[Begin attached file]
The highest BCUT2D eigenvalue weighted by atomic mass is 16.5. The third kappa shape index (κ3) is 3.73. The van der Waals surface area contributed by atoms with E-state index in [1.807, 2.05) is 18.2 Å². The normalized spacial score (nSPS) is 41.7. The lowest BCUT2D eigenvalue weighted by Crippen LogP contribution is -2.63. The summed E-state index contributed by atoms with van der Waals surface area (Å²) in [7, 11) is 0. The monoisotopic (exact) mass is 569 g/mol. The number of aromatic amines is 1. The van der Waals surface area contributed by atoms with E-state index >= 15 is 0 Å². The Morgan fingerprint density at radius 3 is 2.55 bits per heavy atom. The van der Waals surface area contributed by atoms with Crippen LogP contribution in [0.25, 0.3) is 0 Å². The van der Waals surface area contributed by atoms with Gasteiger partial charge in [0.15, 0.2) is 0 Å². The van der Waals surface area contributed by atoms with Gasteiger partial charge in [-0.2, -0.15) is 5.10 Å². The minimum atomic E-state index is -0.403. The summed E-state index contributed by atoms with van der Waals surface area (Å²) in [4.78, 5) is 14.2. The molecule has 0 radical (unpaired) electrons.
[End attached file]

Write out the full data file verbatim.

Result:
The highest BCUT2D eigenvalue weighted by atomic mass is 16.5. The third kappa shape index (κ3) is 3.73. The van der Waals surface area contributed by atoms with E-state index in [1.807, 2.05) is 18.2 Å². The normalized spacial score (nSPS) is 41.7. The lowest BCUT2D eigenvalue weighted by Crippen LogP contribution is -2.63. The summed E-state index contributed by atoms with van der Waals surface area (Å²) in [7, 11) is 0. The monoisotopic (exact) mass is 569 g/mol. The number of aromatic amines is 1. The van der Waals surface area contributed by atoms with E-state index >= 15 is 0 Å². The Morgan fingerprint density at radius 3 is 2.55 bits per heavy atom. The van der Waals surface area contributed by atoms with Crippen LogP contribution in [0.25, 0.3) is 0 Å². The van der Waals surface area contributed by atoms with Gasteiger partial charge in [0.15, 0.2) is 0 Å². The van der Waals surface area contributed by atoms with Gasteiger partial charge in [-0.2, -0.15) is 5.10 Å². The minimum atomic E-state index is -0.403. The summed E-state index contributed by atoms with van der Waals surface area (Å²) in [4.78, 5) is 14.2. The molecule has 0 radical (unpaired) electrons.